Now: onto food. I’ve gotten used to feeling vaguely hungry. Which is a good thing for any chowhound. It means I can wait for something really good to come along. Which it did. Check out this beauty!


A friend came by and bestowed a couple chantrelles on me. I promptly fried them up with some chunks of poached rabbit (ahem), sprinkled some parsley over the top, and there you go, heaven on a fork.


Served with potatoes (running low) and kraut. For dessert: Bebe’s ricotta (she’s a wizard in the kitchen, her cloven feet really don’t impede her at all) topped with peach preserves. Heaven.

Speaking of kraut and whey. I attempted to make chickweed kraut. There’s a scrambling mess of chickweed near my office, and I heard you can make a fermented product out of it. I chopped the chickweed, added salt, poured in some whey, then poured in some liquid from a batch of “real” kraut. After a few days I sampled it. It’s actually kind of good. Chickweed has a nice grassy, springtime flavor to it. And don’t worry–it’s not just cat pee–I washed it, OK?

End of Winter Challenge

Dudes. My pants don’t fit! I think I’ve been eating too much. It’s really gross. So, for the next two weeks, I’ll be revisiting my lovely 100-yard diet from the summer of 2007.

Rules and motivations are slightly different. Let me explain.

Motivations:

1. Too much Chinese food giving me a muffin top, and extra fat layer is making a strange rippling feeling when I walk.

2. Almost spring, time to clean out the whole system. I’ll be using an herbal “deep cleanser” if you know what I mean. It’s been at least five years since my last intestinal cleanse.

3. Bill’s on vacation so I can stay focused.

4. Not getting any younger.

5. Reading Tom Brown, the wilderness survival guru and loving it. Though he looks a little pudgy in his author photo (how can this be if he’s eating acorns and wild nettles all day long?), he’s reminding me that my body is a tool for living, not a carcass for hiding out in. Or something like that.

Rules:

1. Food from the garden only. No Chinese take-out. This includes: rabbit, vegetables, Bebe’s ever-loving milk, cheese, and sorbet (maybe this won’t work to melt pounds). I am going over to Hank’s for dinner, so that’s my one exception.

2. Wild-foraged food okay. Includes ‘shrooms, branches, nettles, and sea salt.

3. Pantry food okay that I’ve grown or picked myself: applesauce, tomatoes, pickles, olives.

Don’t worry: I’m no longer drinking coffee, this is going to be painless.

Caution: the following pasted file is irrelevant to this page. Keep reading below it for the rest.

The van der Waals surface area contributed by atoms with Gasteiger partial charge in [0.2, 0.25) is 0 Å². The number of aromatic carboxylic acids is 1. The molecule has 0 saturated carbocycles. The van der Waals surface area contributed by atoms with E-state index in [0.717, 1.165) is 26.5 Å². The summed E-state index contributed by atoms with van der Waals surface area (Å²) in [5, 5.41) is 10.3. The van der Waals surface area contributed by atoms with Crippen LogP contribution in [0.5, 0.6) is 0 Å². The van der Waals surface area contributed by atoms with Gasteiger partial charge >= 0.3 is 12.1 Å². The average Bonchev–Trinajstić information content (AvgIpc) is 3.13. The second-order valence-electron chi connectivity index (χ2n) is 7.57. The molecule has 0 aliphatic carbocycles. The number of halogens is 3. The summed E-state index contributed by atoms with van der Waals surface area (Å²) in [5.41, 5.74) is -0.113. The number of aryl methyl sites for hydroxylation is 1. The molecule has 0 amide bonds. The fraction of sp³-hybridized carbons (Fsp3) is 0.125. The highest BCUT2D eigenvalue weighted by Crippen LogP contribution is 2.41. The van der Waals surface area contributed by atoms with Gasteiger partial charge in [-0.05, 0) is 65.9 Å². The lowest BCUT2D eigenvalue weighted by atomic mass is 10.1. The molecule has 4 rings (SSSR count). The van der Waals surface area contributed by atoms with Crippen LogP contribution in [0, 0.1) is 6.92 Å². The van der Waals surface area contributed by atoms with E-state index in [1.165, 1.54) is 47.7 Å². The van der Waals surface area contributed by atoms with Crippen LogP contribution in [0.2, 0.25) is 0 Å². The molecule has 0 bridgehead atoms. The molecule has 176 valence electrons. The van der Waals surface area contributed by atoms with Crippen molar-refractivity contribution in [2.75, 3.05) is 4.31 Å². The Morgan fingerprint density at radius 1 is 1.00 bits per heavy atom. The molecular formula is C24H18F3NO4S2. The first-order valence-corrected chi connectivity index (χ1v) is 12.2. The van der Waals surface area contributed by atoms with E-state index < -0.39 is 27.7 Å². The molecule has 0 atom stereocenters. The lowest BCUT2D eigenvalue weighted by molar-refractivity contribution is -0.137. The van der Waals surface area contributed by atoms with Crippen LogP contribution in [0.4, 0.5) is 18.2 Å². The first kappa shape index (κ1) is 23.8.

There, I told you, so don’t let me cheat!! This starts tomorrow, Thursday, February 25, ends March 11.

Animal (hide tanning), Vegetable (fermenting), and (fruit) Miracle

If the New Year is getting you excited to learn some new skills, I have a couple fun classes and things to suggest.

1. Scion Exchange

Berkeley, San Jose, Sebastopol, and many more! 

If you have fruit trees, you can graft different varieties onto your tree! Last year, I went to the scion exchange in San Francisco and got some crazy kinds of fruit trees to graft. Sadly, not one of the grafts took, even though I spent hours going to the scion exchange, whittling scion wood and cleft grafting onto my pear and apple trees. The year before I had four take. Clearly I’m getting all Flowers for Algeron on the grafting tip. I need to brush up!  That’s why I’m so psyched that again the scion exchange is coming! This year, it’ll be in several places, I’m going to the one in San Jose on January 9th, because it’s at an urban farm that sounds mighty wicked.  

For more info about dates and times for the scion exchanges, see the California Rare Fruit website.

2. Rabbit Hide Tanning Class with Tamara Wilder

Ghosttown Farm, Oakland, CA

Feb 6-7, 9am-5pm (Saturday & Sunday)

Braintanning is a natural, beautiful & soft method for tanning furs.

In this two day class, participants will partake in the whole process—from prepping and fleshing the pelt to smoking the softened fur.  Tools and materials will be provided and some softening tools will also be available for sale.

Domestic rabbit furs will be supplied.

$120 per person   

Bio: Tamara Wilder has been demonstrating and practicing ancient living skills for the past 20 years.  She is the coauthor of the book Buckskin: The Ancient Art of Braintanning and regularly teaches seminars on stringmaking, braintanning, firemaking and other ancient technologies across Northern California.  More info at www.paleotechnics.com  

If you’d like to sign up or get more information, email me at novellacarpenter at gmail dot com. 

*Never mind if you don’t keep rabbits, the concepts in this class apply for all kinds of hairy critters, including squirrels and roadkill. Tamara is a total bad-ass. 

3. Sauerkraut Making on Valentine’s Day

Biofuel Oasis, 1441 Ashby Ave, Berkeley

February 14, 11-12:30

$25

Come on down the Biofuel Oasis and learn how to make sauerkraut and ginger beer from my friend Leslie, who is mighty knowledgeable about all things fermented. We’ll supply all the raw materials to make a jar of kraut and a bottle of ginger beer to take home to your loved ones–with tastings in between.